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Old December 29, 2009, 01:32 AM   #52
Don Randall
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Join Date: January 30, 2000
Posts: 43
Originally Posted by Don Randall
The framers chose the term "well regulated militia" because, to them, that term applied specifically to armed men, not under the control of government.

I disagree. That is not what well-regulated means.

Okay. Disagree all you want. Did you bother to read the document to which I posted a link?

If you read that document, you would have discovered that the term "well regulated militia" was shown to be a reference -- Not to the King's professional standing army, not to the King's part time "militia", not to any form of militia under the authority of any prince or any other lesser royal or other government authority -- The term "well regulated militia" is ONLY used in reference to armed individuals who are not sponsored by, or commanded by government. The "well regulated militia" is people who come together in time of emergency to protect their country from invasion or from tyranny at home.

Why do I say that? Is it only my opinion? NO - It is not. I say that because that is precisely what is stated in that historical document authored by Parliamentarian Andrew Fletcher.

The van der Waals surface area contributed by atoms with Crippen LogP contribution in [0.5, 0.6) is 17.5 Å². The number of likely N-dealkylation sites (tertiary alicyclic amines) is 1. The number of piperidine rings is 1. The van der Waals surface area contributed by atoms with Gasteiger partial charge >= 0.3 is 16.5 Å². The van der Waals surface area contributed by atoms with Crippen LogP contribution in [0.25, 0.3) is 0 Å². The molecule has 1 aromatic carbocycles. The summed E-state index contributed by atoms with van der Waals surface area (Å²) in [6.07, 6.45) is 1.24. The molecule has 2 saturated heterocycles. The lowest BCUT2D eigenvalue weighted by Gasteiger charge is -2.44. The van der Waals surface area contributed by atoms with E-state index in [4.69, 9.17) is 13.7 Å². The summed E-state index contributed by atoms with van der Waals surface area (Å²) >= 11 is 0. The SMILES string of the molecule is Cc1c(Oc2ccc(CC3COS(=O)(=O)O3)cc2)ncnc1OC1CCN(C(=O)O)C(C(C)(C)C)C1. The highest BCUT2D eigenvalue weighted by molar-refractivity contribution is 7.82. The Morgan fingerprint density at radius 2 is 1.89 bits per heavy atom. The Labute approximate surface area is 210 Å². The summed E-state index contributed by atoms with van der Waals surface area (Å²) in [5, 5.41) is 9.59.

Now you can say that I am all wrong if you like. That's okay. But, if you tell me I am wrong, it would be helpful to your effort to convince me that I am wrong and you are right, if you provide me with some evidence that my understanding of that article and my conclusions have no reasonable or rational basis.

I am simply offering information found in an historical document which indicates the term "well regulated militia" had a known and accepted meaning and the term was known to the Framers of our constitution and used by them to communicate that particular long established and accepted meaning.

I stated in my note that the Framers of our constitution were Englishmen before the became the first Americans. I say they understood the English language and it's terminology of that day as men of that day would have understood it. I say they appear to have chosen that term intending to communicate one particular thought: That the individual people do have a right to keep and bear arms, meaning to own and carry weapons.
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